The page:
"Chess Story" (Original "Schachnovelle", previously published in English as "The Royal Game"), was Stefan Zweig's final work prior to his tragic death. It is a poignant, finely tuned psychological drama that will long linger in the reader's mind.
Chess Story centres around two extraordinary chess players. One is the world champion, Mirko Czentovic, who travels across the world for tournaments. The other is the enigmatic Dr. B., who claims not to have seen a chessboard in more than twenty years. The two are opposites in terms of personality, background and in their paths bringing them to a chance meeting on an ocean liner en route from New York to Buenos Aires. The narrator, who exhibits traits of an aspiring psychologist "passionately interested in monomaniacs", finds his first subject in the twenty-one year old chess prodigy, who otherwise exhibits poor education, intellect, and crude social behaviour. To satisfy his curiosity he instigates a game of chess between Czentovic and a group of "amateur chess lovers". Dr. B. watching the game in passing, is suddenly drawn into it, advising the hapless amateurs so that they reach a draw. His manifest expertise at the game as well as his strange conduct intrigues the narrator as much as the reader.
Using language that is sparse yet precise in detail, the first-person observer, although commenting on the game, is more fascinated by his subjects' personality and psyche. The narrator's inquisitiveness, heightened by Dr. B.'s unusual behaviour, leads him to follow his subject as he hurriedly flees the game room. Out on deck, Dr. B. eventually shares his personal story and recounts the recent harrowing events that forced him abruptly into exile from his native Austria. The narrator becomes at the same time listener and astute analyst. Dr. B.'s account reveals why chess for him has been both a salvation and a danger to his survival: his "involvement" with chess had gone beyond what a person can endure without dangerous consequences for the rest of his life.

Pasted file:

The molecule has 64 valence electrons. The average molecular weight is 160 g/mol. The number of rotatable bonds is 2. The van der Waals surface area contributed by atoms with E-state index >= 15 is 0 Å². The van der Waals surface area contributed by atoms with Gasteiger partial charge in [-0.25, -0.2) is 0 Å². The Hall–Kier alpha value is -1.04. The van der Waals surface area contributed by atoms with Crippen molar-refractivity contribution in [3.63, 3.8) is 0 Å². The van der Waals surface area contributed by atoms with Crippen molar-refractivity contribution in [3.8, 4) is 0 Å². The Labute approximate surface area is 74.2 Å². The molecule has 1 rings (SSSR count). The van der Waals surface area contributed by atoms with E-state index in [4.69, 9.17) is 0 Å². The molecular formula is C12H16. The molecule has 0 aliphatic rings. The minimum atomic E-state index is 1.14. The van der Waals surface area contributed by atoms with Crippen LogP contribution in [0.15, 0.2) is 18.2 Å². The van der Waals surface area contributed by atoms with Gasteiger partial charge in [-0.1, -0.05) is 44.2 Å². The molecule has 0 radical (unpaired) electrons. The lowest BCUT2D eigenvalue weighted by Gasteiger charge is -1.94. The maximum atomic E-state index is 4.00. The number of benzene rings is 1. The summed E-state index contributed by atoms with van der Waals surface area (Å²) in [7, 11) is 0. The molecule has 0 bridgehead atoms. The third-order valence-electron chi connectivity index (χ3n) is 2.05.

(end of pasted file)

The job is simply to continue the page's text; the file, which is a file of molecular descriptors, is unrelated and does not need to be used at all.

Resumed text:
Zweig's ability to build emotional tension and drama while keeping his choice of words neutral and objective is superb. The fluidity of language is maintained in the English translation. The story's impact is deepened by Zweig giving the narrator the dual role of audience and commentator. The intensity of the author's fascination with diametrically opposed characters and the clash of cultures they represent is evident throughout the novel. Certain parallels between Dr. B. and Zweig himself come easily to mind. Chess Story conveys a premonition of events occurring in the author's own life. Zweig, a well known and widely read Austrian author of biographies, essays and fiction in the first half of the twentieth century, left behind a remarkable opus of work. He fled Austria in 1935 anticipating the political upheaval in his country resulting from the rise of Nazism in Germany. Shortly after completing the novella in 1942, written during the previous three years, the author and his wife committed suicide while in exile in Brazil. Even after more than sixty years Chess Story remains pertinent today, both in its historical context and its primary subject matter. Peter Gay's informative introduction adds to the understanding of the story's context. [Friederike Knabe]